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About Marguerite Ray
Dixy Lee Ray (September 3, 1914–January 2, 1994) was the 17th Governor of the U.S. State of Washington. She was Washington's first female governor.
She was born Marguerite Ray in Tacoma to Frances Adams Ray and Alvis Marion Ray (a commercial printer). Marguerite was second in a family of five girls. In 1930 she changed her name to "Dixy Lee". She attended Tacoma's Stadium High School, graduated as valedictorian from Mills College in Oakland, California in 1937, and with a master's degree in 1938 with her thesis entitled "A Comparative Study of the Life Habits of Some Species of Burrowing Eumalacostraca". She earned her PhD from Stanford University in Palo Alto. Her doctoral dissertation was "The peripheral nervous system of Lampanyctus leucopsarus," completed in 1945 at the Hopkins Marine Station, Pacific Grove, California.
Ray was a marine biologist and taught at the University of Washington from 1947 until 1972. In 1952 she received a prestigious John Simon Guggenheim Memorial Foundation fellowship grant for Biology.
From 1963 until 1972, Dr. Ray became the director of Seattle's Pacific Science Center, guiding its future after the founding as part of the 1962 World's Fair. An advocate of nuclear power, she was appointed by Richard Nixon to chair the U.S. Atomic Energy Commission in 1973 and was the only woman to serve as chair of the AEC.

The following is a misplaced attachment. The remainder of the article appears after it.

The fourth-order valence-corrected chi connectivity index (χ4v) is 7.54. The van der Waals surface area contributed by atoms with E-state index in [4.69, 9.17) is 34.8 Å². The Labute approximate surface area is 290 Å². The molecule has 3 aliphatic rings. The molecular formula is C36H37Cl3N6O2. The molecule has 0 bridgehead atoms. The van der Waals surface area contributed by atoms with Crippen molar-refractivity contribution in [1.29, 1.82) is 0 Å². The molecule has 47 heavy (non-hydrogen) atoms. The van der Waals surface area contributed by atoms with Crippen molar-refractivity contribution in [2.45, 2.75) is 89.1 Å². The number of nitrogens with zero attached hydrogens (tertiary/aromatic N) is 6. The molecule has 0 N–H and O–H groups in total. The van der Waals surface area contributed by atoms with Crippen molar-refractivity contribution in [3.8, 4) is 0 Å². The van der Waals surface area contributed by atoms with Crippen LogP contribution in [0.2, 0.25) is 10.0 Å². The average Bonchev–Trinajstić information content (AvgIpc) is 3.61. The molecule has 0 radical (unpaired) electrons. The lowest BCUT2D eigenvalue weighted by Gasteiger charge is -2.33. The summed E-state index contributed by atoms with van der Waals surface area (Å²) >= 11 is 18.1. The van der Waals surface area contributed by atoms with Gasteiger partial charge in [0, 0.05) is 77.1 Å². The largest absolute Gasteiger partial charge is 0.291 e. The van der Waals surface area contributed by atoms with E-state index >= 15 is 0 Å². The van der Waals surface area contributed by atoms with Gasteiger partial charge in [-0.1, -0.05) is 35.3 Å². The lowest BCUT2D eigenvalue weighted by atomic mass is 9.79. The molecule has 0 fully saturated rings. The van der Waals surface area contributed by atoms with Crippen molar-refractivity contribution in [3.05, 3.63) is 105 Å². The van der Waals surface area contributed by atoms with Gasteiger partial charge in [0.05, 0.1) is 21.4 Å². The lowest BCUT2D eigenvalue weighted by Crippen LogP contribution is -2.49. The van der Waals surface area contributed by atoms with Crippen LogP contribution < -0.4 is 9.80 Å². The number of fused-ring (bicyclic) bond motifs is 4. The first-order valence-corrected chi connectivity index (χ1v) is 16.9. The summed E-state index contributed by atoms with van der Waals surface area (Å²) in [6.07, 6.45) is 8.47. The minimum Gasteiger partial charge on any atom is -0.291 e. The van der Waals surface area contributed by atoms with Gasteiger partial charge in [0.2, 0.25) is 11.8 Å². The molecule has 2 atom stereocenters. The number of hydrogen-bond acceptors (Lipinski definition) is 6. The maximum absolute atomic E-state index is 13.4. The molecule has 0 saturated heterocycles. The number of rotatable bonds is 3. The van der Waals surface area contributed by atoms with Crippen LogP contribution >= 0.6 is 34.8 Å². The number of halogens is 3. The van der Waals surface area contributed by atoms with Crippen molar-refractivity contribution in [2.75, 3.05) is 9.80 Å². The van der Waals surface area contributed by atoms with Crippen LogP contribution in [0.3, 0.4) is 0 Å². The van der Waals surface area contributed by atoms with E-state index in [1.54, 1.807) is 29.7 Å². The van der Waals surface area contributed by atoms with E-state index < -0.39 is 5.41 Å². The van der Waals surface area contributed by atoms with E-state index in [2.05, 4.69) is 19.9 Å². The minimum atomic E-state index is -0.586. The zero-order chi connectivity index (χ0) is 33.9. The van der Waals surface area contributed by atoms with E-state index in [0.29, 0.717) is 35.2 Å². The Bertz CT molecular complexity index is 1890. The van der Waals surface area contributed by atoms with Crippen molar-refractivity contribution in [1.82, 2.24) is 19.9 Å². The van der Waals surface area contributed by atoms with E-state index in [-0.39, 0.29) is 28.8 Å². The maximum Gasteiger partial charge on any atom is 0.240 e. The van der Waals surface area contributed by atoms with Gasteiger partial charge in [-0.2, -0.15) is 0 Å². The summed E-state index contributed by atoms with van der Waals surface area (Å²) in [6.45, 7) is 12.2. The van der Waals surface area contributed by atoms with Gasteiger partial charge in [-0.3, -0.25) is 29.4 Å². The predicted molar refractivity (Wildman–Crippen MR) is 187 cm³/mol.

In 1975, Dr. Ray was appointed and served as the first Assistant Secretary of State for Oceans and International Environmental and Scientific Affairs.
Ray was elected governor of Washington in 1976 as a Democrat. She quickly alienated Democrats with her strongly conservative views. She was governor when Mount St. Helens started volcanic activity after a 123 year dormant or inactive phase. As volcanic activity increased, the mountain attracted scientists and sightseers. On April 3, 1980, she declared a state of emergency and urged people to stay away from the mountain. This declaration allowed the National Guard to assist State Patrol troopers and sheriffs deputies from Cowlitz County and Skamania County. Ray also issued an executive order that restricted access to extremely dangerous areas of Mount St. Helens and its surrounds. The "red zone" restrictions would be credited by Forest Service respondents to a post-eruption 'Warning and Response Survey' with keeping between 5,000 and 30,000 potential decedents out of the blast area.
In 1980, she lost in the Democratic primary election to then-State Senator Jim McDermott, who went on to lose in the general election to moderate Republican John D. Spellman. Ray left the governor's office in January 1981 when her successor took the Oath of Office.
Death and legacy
Dixie Lee Ray died on January 2, 1994 at Fox Island, Washington.
The American Society of Mechanical Engineers (ASME) established an award in Dixy Lee Ray's honor for engineering contributions to the field of environmental protection in 1998. The award, which consists of a bronze medal with the governor's likeness and $1000 was first given to Clyde W. Frank in 1999 and has been made annually since.
She co-authored two books critical of the environmentalist movement with Lou Guzzo. Her papers are archived at the Hoover Institution and are catalogued online.